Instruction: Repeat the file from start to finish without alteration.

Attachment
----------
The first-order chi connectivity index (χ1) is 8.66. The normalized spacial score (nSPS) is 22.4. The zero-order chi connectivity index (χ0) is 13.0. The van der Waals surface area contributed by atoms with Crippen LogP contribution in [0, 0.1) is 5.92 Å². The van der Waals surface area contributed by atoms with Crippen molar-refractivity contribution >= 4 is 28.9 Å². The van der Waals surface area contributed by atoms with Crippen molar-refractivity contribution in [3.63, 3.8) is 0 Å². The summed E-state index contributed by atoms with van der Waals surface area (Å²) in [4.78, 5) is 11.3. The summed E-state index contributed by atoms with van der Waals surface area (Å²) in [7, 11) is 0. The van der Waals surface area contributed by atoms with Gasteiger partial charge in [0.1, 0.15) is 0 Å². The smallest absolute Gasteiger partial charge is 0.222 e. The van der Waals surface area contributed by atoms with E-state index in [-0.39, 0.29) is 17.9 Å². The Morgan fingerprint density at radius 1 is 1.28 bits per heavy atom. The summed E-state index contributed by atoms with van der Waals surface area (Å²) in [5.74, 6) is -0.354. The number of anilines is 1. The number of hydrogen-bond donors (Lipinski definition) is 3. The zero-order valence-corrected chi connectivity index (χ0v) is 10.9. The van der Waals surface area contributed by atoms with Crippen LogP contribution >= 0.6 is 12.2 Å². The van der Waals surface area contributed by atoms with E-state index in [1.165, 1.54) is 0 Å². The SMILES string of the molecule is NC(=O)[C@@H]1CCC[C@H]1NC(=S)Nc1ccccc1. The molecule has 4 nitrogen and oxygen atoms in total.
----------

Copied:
The first-order chi connectivity index (χ1) is 8.66. The normalized spacial score (nSPS) is 22.4. The zero-order chi connectivity index (χ0) is 13.0. The van der Waals surface area contributed by atoms with Crippen LogP contribution in [0, 0.1) is 5.92 Å². The van der Waals surface area contributed by atoms with Crippen molar-refractivity contribution >= 4 is 28.9 Å². The van der Waals surface area contributed by atoms with Crippen molar-refractivity contribution in [3.63, 3.8) is 0 Å². The summed E-state index contributed by atoms with van der Waals surface area (Å²) in [4.78, 5) is 11.3. The summed E-state index contributed by atoms with van der Waals surface area (Å²) in [7, 11) is 0. The van der Waals surface area contributed by atoms with Gasteiger partial charge in [0.1, 0.15) is 0 Å². The smallest absolute Gasteiger partial charge is 0.222 e. The van der Waals surface area contributed by atoms with E-state index in [-0.39, 0.29) is 17.9 Å². The Morgan fingerprint density at radius 1 is 1.28 bits per heavy atom. The summed E-state index contributed by atoms with van der Waals surface area (Å²) in [5.74, 6) is -0.354. The number of anilines is 1. The number of hydrogen-bond donors (Lipinski definition) is 3. The zero-order valence-corrected chi connectivity index (χ0v) is 10.9. The van der Waals surface area contributed by atoms with Crippen LogP contribution >= 0.6 is 12.2 Å². The van der Waals surface area contributed by atoms with E-state index in [1.165, 1.54) is 0 Å². The SMILES string of the molecule is NC(=O)[C@@H]1CCC[C@H]1NC(=S)Nc1ccccc1. The molecule has 4 nitrogen and oxygen atoms in total.